I could see the clock tower in the main square over the roofs of the buildings along the Prospekt, but the clock had stopped. My watch, though, said half past, so I hurried the last few yards to the statue. It was reassuring to see once again the grey marble column with the poet, life size, standing under the spread wings of his muse.

Nataliya was not there, but it was only just half past, and she had two blocks to walk from the gallery. Around the statue's circular base, other people were also waiting, glancing at their wristwatches, checking the buses that pulled up and drew away again.

I was sure I remembered how she looked, but the daylight was fading. Shortly the streetlamps would come on. I hoped she would arrive while it was still light, so I could be certain. I realized I was watching for a woman with red-dyed hair, and I began to worry; what if she has changed it, she won't have that coat, what if I can't recognize her?

I didn't like to look again at my watch, in case she was approaching and saw me do it; it is ungallant to look at your watch when waiting for a woman. But then I did glance at it, quickly, so quickly that I had to look at it a second time. It is twenty to six, of course she will turn up, she will not leave you standing here at the statue, here in the middle of L'viv, in the middle of Lemberg.

It was now really evening. People were hurrying past me across the Prospekt to the bus stops and bars on the other side. Fewer and fewer were still strolling. Much as I wanted to, I refused to allow myself to look at my watch again, but then I did. A quarter to six. I haven't bought any flowers, I realized.

“Peter.” I heard my name. I turned. She was standing behind me. Perhaps my looking at my watch had amused her, because she was smiling faintly. She wasn't wearing that ugly coat, or those boots, but a black woollen dress and a short jacket. Seeing her, I had a sudden surge of confidence.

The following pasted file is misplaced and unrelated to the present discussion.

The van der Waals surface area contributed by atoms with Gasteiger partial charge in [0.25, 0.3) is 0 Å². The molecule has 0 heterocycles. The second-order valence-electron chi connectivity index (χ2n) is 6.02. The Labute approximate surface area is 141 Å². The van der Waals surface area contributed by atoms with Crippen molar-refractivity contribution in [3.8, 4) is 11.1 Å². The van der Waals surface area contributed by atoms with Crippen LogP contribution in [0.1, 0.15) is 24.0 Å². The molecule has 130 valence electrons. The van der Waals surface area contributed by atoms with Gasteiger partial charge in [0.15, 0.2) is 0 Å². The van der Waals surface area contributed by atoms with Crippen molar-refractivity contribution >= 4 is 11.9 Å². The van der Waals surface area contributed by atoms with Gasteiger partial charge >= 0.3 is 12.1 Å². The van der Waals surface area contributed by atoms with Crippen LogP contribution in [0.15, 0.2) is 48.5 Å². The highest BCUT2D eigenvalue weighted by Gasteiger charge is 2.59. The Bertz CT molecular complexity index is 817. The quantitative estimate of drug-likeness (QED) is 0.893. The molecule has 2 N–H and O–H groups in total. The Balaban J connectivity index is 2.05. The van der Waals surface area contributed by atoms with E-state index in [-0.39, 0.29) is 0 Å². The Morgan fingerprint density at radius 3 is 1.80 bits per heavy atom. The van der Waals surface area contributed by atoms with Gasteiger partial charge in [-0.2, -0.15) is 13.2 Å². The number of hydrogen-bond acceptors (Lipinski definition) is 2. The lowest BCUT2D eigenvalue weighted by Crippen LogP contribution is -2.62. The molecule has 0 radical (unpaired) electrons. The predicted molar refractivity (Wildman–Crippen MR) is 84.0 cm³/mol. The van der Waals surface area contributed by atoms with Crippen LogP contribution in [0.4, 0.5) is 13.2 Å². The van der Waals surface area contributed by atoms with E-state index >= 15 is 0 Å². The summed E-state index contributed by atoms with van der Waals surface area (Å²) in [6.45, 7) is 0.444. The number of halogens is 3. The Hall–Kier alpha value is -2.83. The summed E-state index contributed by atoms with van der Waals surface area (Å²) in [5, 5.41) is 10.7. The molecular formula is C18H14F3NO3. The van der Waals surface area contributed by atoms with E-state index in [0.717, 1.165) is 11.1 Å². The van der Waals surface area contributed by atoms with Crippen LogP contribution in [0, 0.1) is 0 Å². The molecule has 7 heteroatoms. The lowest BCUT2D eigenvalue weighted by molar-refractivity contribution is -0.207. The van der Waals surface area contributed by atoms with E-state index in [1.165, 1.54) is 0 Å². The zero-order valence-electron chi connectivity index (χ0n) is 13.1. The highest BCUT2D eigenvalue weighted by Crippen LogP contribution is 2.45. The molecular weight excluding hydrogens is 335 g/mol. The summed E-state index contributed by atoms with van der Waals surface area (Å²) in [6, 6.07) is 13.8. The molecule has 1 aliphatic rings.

“Nataliya,” I said, “how lovely to see you again.”

I stepped up to her and kissed her on the cheek. She will allow that after such a long absence, I thought. “I hope you will let me take you to dinner, but before you decide, can we go to the Amadeus for a coffee?”

She did smile then, well, a little, and let me touch her elbow, and fell into step with me as we walked east along the Prospekt toward the cafe.

Had Joseph Roth been standing there at the statue, watching us as we walked away, knowing nothing of how I came to be there, unaware how improbable was the whole meeting, unaware that we scarcely shared a language, he would have seen simply two people, not so young, who had met at the Mickiewicz statue in the time-honored way, and were now going off together, in a small, self-contained world of their own making, within a wider world not at all of their making, much of which they did not understand.

Roth would have some compassion for them, for us, as he watched us disappear, walking away from him into the gloom of the evening, the Galician evening, the spring evening in Lemberg. Her hair looks just the same, I thought.

Peter Justin Newall was born in Sydney, but has lived variously in Australia, Ukraine and most recently Kyoto, Japan, where he sang for a popular local blues band. He has been published in England, Hong Kong, the USA and Australia; his stories “The Luft Mensch” and “The Chinese General” were each nominated for a Pushcart Prize. Some of his published stories can be found at http://peterjustinnewall.blogspot.com.au/